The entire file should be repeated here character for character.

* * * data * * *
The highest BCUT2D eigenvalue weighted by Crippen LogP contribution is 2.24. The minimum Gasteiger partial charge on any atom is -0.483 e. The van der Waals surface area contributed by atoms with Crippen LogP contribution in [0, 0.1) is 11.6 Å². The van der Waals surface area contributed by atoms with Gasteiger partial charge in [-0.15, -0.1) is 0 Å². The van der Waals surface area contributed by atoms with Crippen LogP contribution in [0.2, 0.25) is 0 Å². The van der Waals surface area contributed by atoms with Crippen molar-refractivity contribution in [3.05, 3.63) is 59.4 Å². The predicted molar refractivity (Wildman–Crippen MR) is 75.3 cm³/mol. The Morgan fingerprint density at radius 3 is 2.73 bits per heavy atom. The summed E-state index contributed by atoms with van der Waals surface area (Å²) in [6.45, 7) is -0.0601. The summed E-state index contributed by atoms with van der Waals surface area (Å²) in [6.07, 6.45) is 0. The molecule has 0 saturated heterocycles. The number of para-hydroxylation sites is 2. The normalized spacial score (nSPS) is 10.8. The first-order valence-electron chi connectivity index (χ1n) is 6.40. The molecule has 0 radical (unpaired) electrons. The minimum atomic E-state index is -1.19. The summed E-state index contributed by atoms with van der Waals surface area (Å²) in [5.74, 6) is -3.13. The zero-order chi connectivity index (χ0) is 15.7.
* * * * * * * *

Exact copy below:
The highest BCUT2D eigenvalue weighted by Crippen LogP contribution is 2.24. The minimum Gasteiger partial charge on any atom is -0.483 e. The van der Waals surface area contributed by atoms with Crippen LogP contribution in [0, 0.1) is 11.6 Å². The van der Waals surface area contributed by atoms with Gasteiger partial charge in [-0.15, -0.1) is 0 Å². The van der Waals surface area contributed by atoms with Crippen LogP contribution in [0.2, 0.25) is 0 Å². The van der Waals surface area contributed by atoms with Crippen molar-refractivity contribution in [3.05, 3.63) is 59.4 Å². The predicted molar refractivity (Wildman–Crippen MR) is 75.3 cm³/mol. The Morgan fingerprint density at radius 3 is 2.73 bits per heavy atom. The summed E-state index contributed by atoms with van der Waals surface area (Å²) in [6.45, 7) is -0.0601. The summed E-state index contributed by atoms with van der Waals surface area (Å²) in [6.07, 6.45) is 0. The molecule has 0 saturated heterocycles. The number of para-hydroxylation sites is 2. The normalized spacial score (nSPS) is 10.8. The first-order valence-electron chi connectivity index (χ1n) is 6.40. The molecule has 0 radical (unpaired) electrons. The minimum atomic E-state index is -1.19. The summed E-state index contributed by atoms with van der Waals surface area (Å²) in [5.74, 6) is -3.13. The zero-order chi connectivity index (χ0) is 15.7.